Built on a prehistoric marsh in the middle of the Nevada desert, Las Vegas - "The Meadows" has a tradition and great history. To understand the history of the Strip, we need to step back into the early 1800's. For centuries, this oasis was actually unknown, as it was guarded by the hard realities of the Mojave Desert that surrounds it.
In 1829, on a detour from the Spanish Trail to L.A. a 60-man band, headed by Antonio Armijo traveled about 100 miles northeast of what is currently Las Vegas. Rafael Rivera, seeking for water, found the Las Vegas Springs. This discovery cut down the Spanish Trail and stimulated even more migration towards the west for gold. After fourteen years, John C. Fremont headed an expedition west and stayed at Las Vegas Springs. Fremont's name became popular and came to limelight.
|Las Vegas Strip Route Information|
|Length:||4.2 mi (6.8 km)|
|Las Vegas Strip Major Junctions|
|South End:||Russell Road|
|North End:||Sahara Avenue|
In the mid of 1800, the Mormons arrived from Salt Lake City. Their main aim was to protect the Los Angeles-Salt Lake City mail passage. In 1855, they began constructing what can still be witnessed as the Old Mormon Fort. They planted fruit trees and vegetables and started mining lead from the mountains of close vicinity. They stayed for only about 2 years, though, and went back to Salt Lake City.
In 1864, Nevada was incorporated to the union, during the Civil War.
After this, it was almost after thirty years, when the Vegas Valley got further attention. That attention was shown from railroad developers who believed that this oasis would be transformed into a good railroad stop along the way to the west coast. Work began in the summer of 1904 and a complete town was erected coupled with commercial dealing, saloons and boarding houses. The inaugural ply on the San Pedro, Los Angeles and Salt Lake Railroad from California east was executed on Jan 20, 1905. The Union Pacific Railroad absorbed this small railroad and even now, there is a railroad station situated in downtown Vegas. It is situated at Main and Fremont streets, on the initial site, but now is situated in a hotel-casino.
The City of Las Vegas was discovered on May 15, 1905 soon after and the railroad was auctioned for 1,200 lots in one day. Those lots are currently running the casinos of Glitter Gulch.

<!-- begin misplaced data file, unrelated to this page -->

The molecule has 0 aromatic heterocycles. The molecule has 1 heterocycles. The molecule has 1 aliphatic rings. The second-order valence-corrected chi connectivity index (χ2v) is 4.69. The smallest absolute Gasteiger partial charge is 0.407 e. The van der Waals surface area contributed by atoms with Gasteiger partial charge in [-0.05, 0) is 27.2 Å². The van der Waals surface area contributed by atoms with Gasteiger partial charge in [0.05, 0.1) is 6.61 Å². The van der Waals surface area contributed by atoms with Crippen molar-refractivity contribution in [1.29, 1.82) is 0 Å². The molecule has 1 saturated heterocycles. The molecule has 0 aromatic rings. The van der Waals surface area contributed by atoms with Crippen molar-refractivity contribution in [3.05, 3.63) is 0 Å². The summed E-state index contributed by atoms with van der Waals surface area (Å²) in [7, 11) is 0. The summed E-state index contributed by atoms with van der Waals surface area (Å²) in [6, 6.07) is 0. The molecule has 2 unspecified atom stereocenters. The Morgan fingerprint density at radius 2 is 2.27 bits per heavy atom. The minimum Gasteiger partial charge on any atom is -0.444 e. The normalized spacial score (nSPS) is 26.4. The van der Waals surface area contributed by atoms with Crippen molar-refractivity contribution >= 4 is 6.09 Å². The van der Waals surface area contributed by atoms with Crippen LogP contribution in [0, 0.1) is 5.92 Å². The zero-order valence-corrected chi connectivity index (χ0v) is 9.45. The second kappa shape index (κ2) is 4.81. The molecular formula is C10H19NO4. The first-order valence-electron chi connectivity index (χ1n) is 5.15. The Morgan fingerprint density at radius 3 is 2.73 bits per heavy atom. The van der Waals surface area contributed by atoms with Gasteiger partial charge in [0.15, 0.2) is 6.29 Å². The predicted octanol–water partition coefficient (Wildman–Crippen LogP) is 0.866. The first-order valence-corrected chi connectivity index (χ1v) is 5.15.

Nevada was the last western state to prohibit gambling in the 1900's. Gambling could not stop, far from reality; it just disappeared to reappear on appropriate time. Then Nevada was the initial state to provide legal approval to casino-style gaming in 1931. The goal of the bill was to raise funds for public schools. Today, gambling is the source of 43% of the state's general fund and more than 34% of that finance is spent on public education. The same year, construction of Hoover Dam was started. Las Vegas was quite much insulated from the immense depression. There were jobs galore due to the Union Pacific Railroad, dam construction and gambling.
In 1941, hotelman Tommy Hull constructed the El Rancho Vegas Hotel-Casino in the back of Sahara Hotel. This was the beginning of the strip as we know it. Things diminished considerably during WWII, but the script (handwriting) was on the wall. During that period, Nellis AFB turned out to be the main military set up. Many individual who were placed there, went back as civilians to live in Vegas.
The late 40's witnessed a building boom. Several hotel-casinos (Thunderbird, Last Frontier, and Club Bingo) were constructed along the highway that headed from Vegas to L.A thereby giving birth to the Strip. Then come into existence the Flamingo Hotel.
The Flamingo was the creation of mobster Bugsy Siegel and opened for public at large on New Year's Eve, 1946 with its pink neon sign and replica of pink flamingos in the front. Bugsy was assassinated six months after in his girlfriend's home in Beverly Hills. But he has made his mark. Bugsy had facilitated a Florida resort hotel design for the Flamingo that lifted the standard for the future.
The maximum highest temperature may reach 40 °C (104 °F) in July month. The lowest monthly average temperature goes down to 0°C (32 °F) in January. Las Vegas, Nevada's land receives an average of 96 mm (3.8 in) of rainfall every year, or 8 mm (0.3 in) every month. The wettest weather is considered to be January, July, August wherein an average of 13 mm (0.5 in) of rainfall (precipitation) is witnessed. Every year, one can find frost in Las Vegas, Nevada for 41 days on an average. And in January, the number of days you can find frost there is 16 days on an average.